Cape Town’s Jewish golf club fights for its life
For the past 60 years the Jews of Cape Town have enjoyed the fairlawns of “KD” (as they fondly refer to it). Located not too far from Cape Town International Airport, King David, established in 1956 to cater to the large Jewish community living in the Parow/Bellville area who were not really welcome anywhere else, became a hub, hosting social events, theatre productions and other sports like bowls and tennis.
But as the Cape Jewish community dwindled and other clubs opened up, KD started losing members and revenues. Golfers were also concerned about the location as it was not a safe area. It became evident that the club needed to find some solutions.
A proposal was put forward last year to sell King David’s land and merge KD with the more waspy, Wynberg-based Royal Cape Golf Club. Club members estimate that the land could sell for somewhere between R200 million and R300 million. King David’s members would move over to Royal Cape and King David would be required to pay Royal Cape a “dowry” of R56 million to merge.
While Royal Cape was amenable to the terms, there was a lot of dissension and heated debate among KD members and the proposal was voted down. According to members involved in the discussions, there was some dissatisfaction by a group about the way the merger talks had been conducted. Those not in favour also felt that R56 million was a hefty price tag and a decision was taken to look at alternative options.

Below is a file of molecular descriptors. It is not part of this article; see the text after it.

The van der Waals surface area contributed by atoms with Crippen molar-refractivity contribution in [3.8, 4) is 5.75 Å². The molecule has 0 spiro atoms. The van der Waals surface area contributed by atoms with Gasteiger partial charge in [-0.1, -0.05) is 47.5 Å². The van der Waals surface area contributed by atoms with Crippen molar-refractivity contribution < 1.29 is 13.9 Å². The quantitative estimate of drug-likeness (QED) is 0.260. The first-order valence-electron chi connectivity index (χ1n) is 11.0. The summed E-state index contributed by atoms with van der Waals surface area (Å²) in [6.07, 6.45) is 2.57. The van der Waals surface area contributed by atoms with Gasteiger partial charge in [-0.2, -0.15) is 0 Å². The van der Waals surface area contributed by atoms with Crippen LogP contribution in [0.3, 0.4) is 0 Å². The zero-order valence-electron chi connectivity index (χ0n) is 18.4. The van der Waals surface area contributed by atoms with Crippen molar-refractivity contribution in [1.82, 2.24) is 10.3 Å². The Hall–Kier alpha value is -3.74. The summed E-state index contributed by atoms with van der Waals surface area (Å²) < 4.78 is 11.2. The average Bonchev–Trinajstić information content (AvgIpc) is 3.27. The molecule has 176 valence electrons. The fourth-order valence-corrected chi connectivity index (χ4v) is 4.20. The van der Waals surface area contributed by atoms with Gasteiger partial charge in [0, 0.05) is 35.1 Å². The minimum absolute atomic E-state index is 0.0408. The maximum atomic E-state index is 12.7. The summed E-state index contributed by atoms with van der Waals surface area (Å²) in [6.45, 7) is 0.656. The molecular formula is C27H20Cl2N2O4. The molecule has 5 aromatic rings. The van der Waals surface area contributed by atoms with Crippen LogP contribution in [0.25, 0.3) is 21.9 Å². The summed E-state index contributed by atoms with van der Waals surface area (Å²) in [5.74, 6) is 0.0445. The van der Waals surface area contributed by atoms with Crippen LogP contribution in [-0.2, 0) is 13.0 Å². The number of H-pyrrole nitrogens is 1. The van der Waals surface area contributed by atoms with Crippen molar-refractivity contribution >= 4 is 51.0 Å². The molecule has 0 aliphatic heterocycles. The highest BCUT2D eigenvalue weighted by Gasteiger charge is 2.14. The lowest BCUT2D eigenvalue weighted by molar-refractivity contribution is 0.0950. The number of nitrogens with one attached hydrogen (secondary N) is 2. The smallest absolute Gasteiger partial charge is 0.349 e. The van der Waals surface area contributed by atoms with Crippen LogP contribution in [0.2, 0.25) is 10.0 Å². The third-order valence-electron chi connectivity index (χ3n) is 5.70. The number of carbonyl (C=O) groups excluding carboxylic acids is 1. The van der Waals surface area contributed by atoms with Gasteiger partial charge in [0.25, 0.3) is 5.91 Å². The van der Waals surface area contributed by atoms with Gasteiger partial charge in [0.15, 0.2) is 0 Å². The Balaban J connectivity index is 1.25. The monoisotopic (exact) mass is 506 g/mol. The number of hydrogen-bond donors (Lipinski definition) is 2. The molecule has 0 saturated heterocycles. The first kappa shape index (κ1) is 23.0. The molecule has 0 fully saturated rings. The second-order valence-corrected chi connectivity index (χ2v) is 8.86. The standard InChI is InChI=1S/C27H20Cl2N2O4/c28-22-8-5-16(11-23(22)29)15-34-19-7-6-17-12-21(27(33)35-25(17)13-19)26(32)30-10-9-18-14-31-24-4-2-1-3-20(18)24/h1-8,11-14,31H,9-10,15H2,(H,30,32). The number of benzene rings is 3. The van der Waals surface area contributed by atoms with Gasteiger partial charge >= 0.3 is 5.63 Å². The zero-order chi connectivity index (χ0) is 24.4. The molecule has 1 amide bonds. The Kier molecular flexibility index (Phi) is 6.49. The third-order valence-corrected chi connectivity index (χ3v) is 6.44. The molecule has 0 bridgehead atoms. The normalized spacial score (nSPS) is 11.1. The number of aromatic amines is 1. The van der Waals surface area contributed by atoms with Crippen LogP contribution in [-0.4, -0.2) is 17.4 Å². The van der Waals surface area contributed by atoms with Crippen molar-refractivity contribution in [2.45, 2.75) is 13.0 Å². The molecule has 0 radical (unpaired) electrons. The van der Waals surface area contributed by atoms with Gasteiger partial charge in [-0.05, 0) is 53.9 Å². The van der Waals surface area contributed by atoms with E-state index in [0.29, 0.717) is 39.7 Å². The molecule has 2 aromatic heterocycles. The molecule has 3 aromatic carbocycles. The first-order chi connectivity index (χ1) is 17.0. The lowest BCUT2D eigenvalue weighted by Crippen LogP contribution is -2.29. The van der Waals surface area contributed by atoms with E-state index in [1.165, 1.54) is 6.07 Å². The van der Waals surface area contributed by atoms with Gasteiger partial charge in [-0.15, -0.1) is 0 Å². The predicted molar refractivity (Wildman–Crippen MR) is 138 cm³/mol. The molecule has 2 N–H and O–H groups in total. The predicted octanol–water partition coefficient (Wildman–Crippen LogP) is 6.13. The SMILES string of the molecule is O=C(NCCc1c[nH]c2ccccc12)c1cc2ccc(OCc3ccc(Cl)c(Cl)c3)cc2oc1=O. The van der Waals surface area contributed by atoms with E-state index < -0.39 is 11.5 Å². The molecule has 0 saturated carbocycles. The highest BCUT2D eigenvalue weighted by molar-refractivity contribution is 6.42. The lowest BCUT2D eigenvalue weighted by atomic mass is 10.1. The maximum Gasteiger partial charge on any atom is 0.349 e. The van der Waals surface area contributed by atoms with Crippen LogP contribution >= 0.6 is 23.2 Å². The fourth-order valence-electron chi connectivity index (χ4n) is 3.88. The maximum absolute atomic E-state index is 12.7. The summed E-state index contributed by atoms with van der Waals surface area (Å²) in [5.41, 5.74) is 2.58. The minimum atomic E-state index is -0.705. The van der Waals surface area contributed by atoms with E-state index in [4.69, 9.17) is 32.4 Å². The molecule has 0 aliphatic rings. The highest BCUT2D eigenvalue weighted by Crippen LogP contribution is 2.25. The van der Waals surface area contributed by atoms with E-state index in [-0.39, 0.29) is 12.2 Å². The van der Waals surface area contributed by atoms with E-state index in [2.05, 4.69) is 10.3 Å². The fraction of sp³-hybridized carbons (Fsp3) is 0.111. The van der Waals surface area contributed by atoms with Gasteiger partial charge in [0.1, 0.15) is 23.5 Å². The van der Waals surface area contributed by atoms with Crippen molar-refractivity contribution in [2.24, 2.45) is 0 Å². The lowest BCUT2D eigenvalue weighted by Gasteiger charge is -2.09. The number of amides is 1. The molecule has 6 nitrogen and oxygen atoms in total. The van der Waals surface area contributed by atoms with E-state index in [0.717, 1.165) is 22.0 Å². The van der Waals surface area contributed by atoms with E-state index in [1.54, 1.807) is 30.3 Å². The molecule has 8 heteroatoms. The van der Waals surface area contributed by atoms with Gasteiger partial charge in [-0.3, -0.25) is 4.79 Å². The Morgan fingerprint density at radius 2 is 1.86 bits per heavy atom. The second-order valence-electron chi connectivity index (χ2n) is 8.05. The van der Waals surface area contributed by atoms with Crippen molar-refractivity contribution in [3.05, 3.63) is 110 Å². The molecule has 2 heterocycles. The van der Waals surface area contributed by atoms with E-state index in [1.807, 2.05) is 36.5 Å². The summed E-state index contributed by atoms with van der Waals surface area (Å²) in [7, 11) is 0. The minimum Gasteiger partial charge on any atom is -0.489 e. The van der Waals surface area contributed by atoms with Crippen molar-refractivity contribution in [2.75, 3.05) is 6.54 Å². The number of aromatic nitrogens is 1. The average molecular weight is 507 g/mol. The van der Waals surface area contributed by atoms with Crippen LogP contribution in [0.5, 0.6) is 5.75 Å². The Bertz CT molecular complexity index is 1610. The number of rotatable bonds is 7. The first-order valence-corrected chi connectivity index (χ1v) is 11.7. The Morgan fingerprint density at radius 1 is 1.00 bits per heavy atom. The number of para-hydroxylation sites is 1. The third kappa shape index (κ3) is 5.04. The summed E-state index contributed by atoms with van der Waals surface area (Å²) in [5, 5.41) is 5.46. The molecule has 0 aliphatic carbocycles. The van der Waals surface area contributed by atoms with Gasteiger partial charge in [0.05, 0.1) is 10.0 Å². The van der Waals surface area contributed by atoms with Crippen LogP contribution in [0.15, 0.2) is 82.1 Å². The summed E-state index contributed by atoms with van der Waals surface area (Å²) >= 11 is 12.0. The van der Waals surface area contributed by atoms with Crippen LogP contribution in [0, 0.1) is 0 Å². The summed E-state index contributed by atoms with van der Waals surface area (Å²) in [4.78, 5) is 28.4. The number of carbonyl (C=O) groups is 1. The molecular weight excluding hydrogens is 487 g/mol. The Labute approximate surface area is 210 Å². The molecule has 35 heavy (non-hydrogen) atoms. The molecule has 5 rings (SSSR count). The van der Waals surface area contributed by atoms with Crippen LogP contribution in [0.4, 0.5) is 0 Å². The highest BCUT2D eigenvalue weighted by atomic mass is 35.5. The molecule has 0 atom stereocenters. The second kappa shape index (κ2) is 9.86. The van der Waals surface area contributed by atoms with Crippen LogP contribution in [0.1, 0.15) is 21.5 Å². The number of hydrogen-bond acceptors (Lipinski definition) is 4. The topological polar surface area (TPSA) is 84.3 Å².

Those in favour of the merger said they would explore the possibility of joining Royal Cape at a reduced price of R40m, but with the stipulation that Royal Cape would take on all the King David staff for a minimum two year period or make generous redundancy payments to those who elected not to come across. In addition, all KD members who transferred to Royal Cape would have two years free membership.
This group felt the sale of the land would bring vast amounts of money into the Jewish community once the dowry had been paid. This money could be allocated to other needy areas instead of trying to maintain a money losing entity like KD.
The “stay at home group” who did not want to wind up the club, undertook to try to raise the money elsewhere. They looked at the option of asking for significant sums from the members and they also talked to a well-known philanthropist who was considering the option of giving the club a R35 million loan. With these funds, the club could pay back Bidvest Bank the R11 million they had borrowed, they could use another third to fix up the club and fairlawns and the final third would be kept as capital. Members also felt funds would be needed to help beef up security.
Members agreed that the “stay-at-homers” had till January 21 to try and raise the money. The date came and went and despite the stay-at-homers’ best efforts to get the funds, the committee has now called time.
Members are expecting to hear in the next week or two about the chances of still putting an agreeable deal together with Royal Cape. The proposed new name would be the Royal Cape and King David Golf Club. In late February there will be a special general meeting to vote in favour or not.
The last option and probably the least popular, particularly for golfers who have played so happily together for all these years, is to just wind up the club